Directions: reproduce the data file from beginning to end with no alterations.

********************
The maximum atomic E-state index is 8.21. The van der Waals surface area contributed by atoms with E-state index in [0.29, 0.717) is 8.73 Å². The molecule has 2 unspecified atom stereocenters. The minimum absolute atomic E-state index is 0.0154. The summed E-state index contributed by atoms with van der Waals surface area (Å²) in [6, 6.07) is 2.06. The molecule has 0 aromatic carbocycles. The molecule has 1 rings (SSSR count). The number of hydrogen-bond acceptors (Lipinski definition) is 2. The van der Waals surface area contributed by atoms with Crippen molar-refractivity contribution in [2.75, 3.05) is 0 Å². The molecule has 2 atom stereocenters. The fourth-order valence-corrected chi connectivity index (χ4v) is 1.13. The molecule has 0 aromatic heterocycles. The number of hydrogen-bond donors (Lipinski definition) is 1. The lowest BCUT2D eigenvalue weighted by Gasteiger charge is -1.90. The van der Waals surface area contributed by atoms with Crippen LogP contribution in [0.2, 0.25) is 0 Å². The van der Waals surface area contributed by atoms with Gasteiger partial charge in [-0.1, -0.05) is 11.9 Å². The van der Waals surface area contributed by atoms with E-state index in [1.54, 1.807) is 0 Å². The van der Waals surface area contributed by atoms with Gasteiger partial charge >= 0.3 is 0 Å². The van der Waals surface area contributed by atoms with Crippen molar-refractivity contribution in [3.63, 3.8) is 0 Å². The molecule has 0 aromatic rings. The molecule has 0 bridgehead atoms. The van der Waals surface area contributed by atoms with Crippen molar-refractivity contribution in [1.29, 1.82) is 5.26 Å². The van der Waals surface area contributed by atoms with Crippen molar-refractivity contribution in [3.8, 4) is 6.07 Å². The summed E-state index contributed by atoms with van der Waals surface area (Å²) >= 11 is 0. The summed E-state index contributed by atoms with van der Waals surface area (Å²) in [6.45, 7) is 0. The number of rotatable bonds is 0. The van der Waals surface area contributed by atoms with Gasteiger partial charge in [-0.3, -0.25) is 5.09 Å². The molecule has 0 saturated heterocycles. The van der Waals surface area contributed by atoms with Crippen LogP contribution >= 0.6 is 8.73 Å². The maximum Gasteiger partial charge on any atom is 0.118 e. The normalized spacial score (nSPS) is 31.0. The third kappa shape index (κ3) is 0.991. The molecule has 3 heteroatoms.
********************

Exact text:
The maximum atomic E-state index is 8.21. The van der Waals surface area contributed by atoms with E-state index in [0.29, 0.717) is 8.73 Å². The molecule has 2 unspecified atom stereocenters. The minimum absolute atomic E-state index is 0.0154. The summed E-state index contributed by atoms with van der Waals surface area (Å²) in [6, 6.07) is 2.06. The molecule has 0 aromatic carbocycles. The molecule has 1 rings (SSSR count). The number of hydrogen-bond acceptors (Lipinski definition) is 2. The van der Waals surface area contributed by atoms with Crippen molar-refractivity contribution in [2.75, 3.05) is 0 Å². The molecule has 2 atom stereocenters. The fourth-order valence-corrected chi connectivity index (χ4v) is 1.13. The molecule has 0 aromatic heterocycles. The number of hydrogen-bond donors (Lipinski definition) is 1. The lowest BCUT2D eigenvalue weighted by Gasteiger charge is -1.90. The van der Waals surface area contributed by atoms with Crippen LogP contribution in [0.2, 0.25) is 0 Å². The van der Waals surface area contributed by atoms with Gasteiger partial charge in [-0.1, -0.05) is 11.9 Å². The van der Waals surface area contributed by atoms with E-state index in [1.54, 1.807) is 0 Å². The van der Waals surface area contributed by atoms with Gasteiger partial charge >= 0.3 is 0 Å². The van der Waals surface area contributed by atoms with Crippen molar-refractivity contribution in [3.63, 3.8) is 0 Å². The molecule has 0 aromatic rings. The molecule has 0 bridgehead atoms. The van der Waals surface area contributed by atoms with Crippen molar-refractivity contribution in [1.29, 1.82) is 5.26 Å². The van der Waals surface area contributed by atoms with Crippen molar-refractivity contribution in [3.8, 4) is 6.07 Å². The summed E-state index contributed by atoms with van der Waals surface area (Å²) >= 11 is 0. The summed E-state index contributed by atoms with van der Waals surface area (Å²) in [6.45, 7) is 0. The number of rotatable bonds is 0. The van der Waals surface area contributed by atoms with Gasteiger partial charge in [-0.3, -0.25) is 5.09 Å². The molecule has 0 saturated heterocycles. The van der Waals surface area contributed by atoms with Crippen LogP contribution >= 0.6 is 8.73 Å². The maximum Gasteiger partial charge on any atom is 0.118 e. The normalized spacial score (nSPS) is 31.0. The third kappa shape index (κ3) is 0.991. The molecule has 3 heteroatoms.